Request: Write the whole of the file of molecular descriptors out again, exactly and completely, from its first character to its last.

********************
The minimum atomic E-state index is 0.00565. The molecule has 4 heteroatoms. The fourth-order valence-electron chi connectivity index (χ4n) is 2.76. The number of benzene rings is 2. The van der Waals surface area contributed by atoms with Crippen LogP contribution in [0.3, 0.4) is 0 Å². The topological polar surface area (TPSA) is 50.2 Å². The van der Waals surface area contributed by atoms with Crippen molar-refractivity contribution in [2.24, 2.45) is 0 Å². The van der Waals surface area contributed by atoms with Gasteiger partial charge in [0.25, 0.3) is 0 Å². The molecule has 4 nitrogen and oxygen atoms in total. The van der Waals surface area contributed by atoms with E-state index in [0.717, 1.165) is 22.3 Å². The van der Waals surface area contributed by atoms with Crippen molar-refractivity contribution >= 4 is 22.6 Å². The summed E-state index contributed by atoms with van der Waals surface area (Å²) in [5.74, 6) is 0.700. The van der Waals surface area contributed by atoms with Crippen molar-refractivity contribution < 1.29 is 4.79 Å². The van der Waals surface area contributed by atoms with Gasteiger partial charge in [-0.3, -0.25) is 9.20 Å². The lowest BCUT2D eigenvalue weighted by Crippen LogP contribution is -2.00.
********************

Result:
The minimum atomic E-state index is 0.00565. The molecule has 4 heteroatoms. The fourth-order valence-electron chi connectivity index (χ4n) is 2.76. The number of benzene rings is 2. The van der Waals surface area contributed by atoms with Crippen LogP contribution in [0.3, 0.4) is 0 Å². The topological polar surface area (TPSA) is 50.2 Å². The van der Waals surface area contributed by atoms with Crippen molar-refractivity contribution in [2.24, 2.45) is 0 Å². The van der Waals surface area contributed by atoms with Gasteiger partial charge in [0.25, 0.3) is 0 Å². The molecule has 4 nitrogen and oxygen atoms in total. The van der Waals surface area contributed by atoms with E-state index in [0.717, 1.165) is 22.3 Å². The van der Waals surface area contributed by atoms with Crippen molar-refractivity contribution >= 4 is 22.6 Å². The summed E-state index contributed by atoms with van der Waals surface area (Å²) in [5.74, 6) is 0.700. The van der Waals surface area contributed by atoms with Crippen molar-refractivity contribution < 1.29 is 4.79 Å². The van der Waals surface area contributed by atoms with Gasteiger partial charge in [-0.3, -0.25) is 9.20 Å². The lowest BCUT2D eigenvalue weighted by Crippen LogP contribution is -2.00.